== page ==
Starting this week, anyone under the age of 21 will not be allowed to buy, own or use tobacco or smoking products such as vaping pens as Ohio joins a growing number of other states enacting Tobacco 21 laws.
Ohio is the 18th state to raise the legal age to buy tobacco from 18 to 21. Ohio’s ban includes vaping products, cigarette rolling papers and other accessories related to smoking.
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The state law change, signed by Gov. Mike DeWine in July, goes into effect Thursday and comes as teen smoking rates rose to more than one in four high schoolers and one in 14 middle school students in 2018, according to the Centers for Disease Control and Prevention.
“I think giving kids a few extra years to mature and maybe make better decisions is probably a really good idea,” said Deb Scheetz, marketing manager at Dayton Children’s Hospital. “I keep hearing everyday about more vaping deaths. I think that there’s a lot that we just don’t know and we assume things are safe and they’re really not.”
3.62 million: Middle and high school students using e-cigarettes
Research shows nicotine use can rewire a young brain to crave more and emerging evidence suggests e-cigarettes may be harmful to lungs, according to the Federal Drug Administration.
The FDA reports 3.62 million middle and high school students use e-cigarettes and the use is increasing. In 2018, nearly 21% of high school students used e-cigarettes, up from 11.7% in 2017, according to the FDA.
More adults smoke in Ohio, 21%, than compared to the national average of 17%, according to the Truth Initiative, a nonprofit organization “inspiring tobacco-free lives.” Smoking-related health-care costs in Ohio are estimated at $5.64 billion a year, according to the nonprofit.
Retailers across the state are putting up new signs and training workers on the new restriction. The law change means less revenue for many business owners but it’s not expected to be a significant loss, according to Alex Boehnke, public affairs manager for the Ohio Council or Retail Merchants.
OCRM did not lobby for or against the law change, but Boehnke said having the same rules for everyone is better than individual municipalities, such as Columbus and Cincinnati, passing Tobacco 21 laws while others do not.
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“It’s about certainty and uniformity across the state,” Boehnke said. “If you’re a retailer in Dayton and a retailer in Cleveland, you are operating under the same set of rules. that’s the thing we’re always seeking.”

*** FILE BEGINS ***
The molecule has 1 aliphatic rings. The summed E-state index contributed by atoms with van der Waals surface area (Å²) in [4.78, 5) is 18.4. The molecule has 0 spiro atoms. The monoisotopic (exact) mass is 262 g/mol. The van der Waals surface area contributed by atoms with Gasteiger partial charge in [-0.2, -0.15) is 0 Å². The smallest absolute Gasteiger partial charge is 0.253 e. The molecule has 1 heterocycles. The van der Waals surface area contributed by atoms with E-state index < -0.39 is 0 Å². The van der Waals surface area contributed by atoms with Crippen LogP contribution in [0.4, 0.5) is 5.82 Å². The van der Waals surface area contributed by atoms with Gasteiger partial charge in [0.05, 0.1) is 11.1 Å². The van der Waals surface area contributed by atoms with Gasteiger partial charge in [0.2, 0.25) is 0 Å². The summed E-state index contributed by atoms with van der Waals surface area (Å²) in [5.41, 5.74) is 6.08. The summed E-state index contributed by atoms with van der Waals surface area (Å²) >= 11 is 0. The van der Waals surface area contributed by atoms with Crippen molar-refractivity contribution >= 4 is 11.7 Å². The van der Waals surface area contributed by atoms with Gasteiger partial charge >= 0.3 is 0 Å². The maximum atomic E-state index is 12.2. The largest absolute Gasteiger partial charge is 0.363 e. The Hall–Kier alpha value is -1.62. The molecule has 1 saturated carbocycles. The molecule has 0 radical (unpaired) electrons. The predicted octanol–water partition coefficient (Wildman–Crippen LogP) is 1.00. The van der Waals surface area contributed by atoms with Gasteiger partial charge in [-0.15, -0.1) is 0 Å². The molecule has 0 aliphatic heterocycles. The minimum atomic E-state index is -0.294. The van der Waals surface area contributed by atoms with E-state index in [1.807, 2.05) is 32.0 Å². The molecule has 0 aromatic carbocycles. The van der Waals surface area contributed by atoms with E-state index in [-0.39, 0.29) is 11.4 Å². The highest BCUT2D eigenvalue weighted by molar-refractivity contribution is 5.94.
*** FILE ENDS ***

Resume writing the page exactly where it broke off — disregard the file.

The law change does present challenges for store clerks, according to Tony Garafolo, night manager at the B&B Carryout on Ohio 73 near Waynesville.
Call Ohio Tobacco Quit Line at 1-800-QUIT-NOW anytime for help quitting smoking or the use of other tobacco products, including e-cigarettes.
“We have customers who we’ve been selling to for two years who we won’t be able to sell to anymore,” Garafolo said.
Garafolo estimated they’ll see about a 10 percent drop in sales on tobacco and smoking products, including the more expensive JUUL e-cigarettes.
“Those sales will drop off,” he said. “The vaping is primarily that age group, but that age group is experimenting with everything.”
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In some ways retailers will have an easier time, as those over the age of 21 have horizontal driver’s licenses and those under 21 have vertical state IDs and driver’s licenses, according to Kirsten Bean, public health educator in Greene County.
“It is our hope that Greene County will see results similar to those in other states where T21 has been enacted — A reduction in youth initiation of tobacco use,” Bean said.
Public health agencies across Ohio are giving retailers guidance on what to expect under the new law. There will be random compliance checks at stores, in which undercover, underage persons will attempt to buy a smoking or tobacco product.
“This helps incentivize store managers to properly train staff not to sell to individuals younger than 21,” Bean said.
18: Number of states with similar laws
According to the law, if a person under 21 is found in violation, they could be fined up to $100 and be forced to complete a smoking education or treatment program if one is available. If court orders are disobeyed, the offender may be required to perform 20 hours of community service and have their driver’s license or learner’s permit suspended for 30 days, according to the Ohio Revised Code.
Caitlein Troutman, who works at the Vape Haus on Watervliet Avenue in Dayton, wonders how effective the law will be, when older friends of teens and even their parents will buy smoking and tobaco products for them.
“I think it’s dumb that you can fight for your country but you can’t smoke or vape. A lot of my customers have said that,” Troutman said.
A toll free hotline will be active for the next few months for anyone with questions about the law change (855) OHIO-T21 (6446-821).
Dayton Daily News Reporter Sarah Franks contributed to this report.
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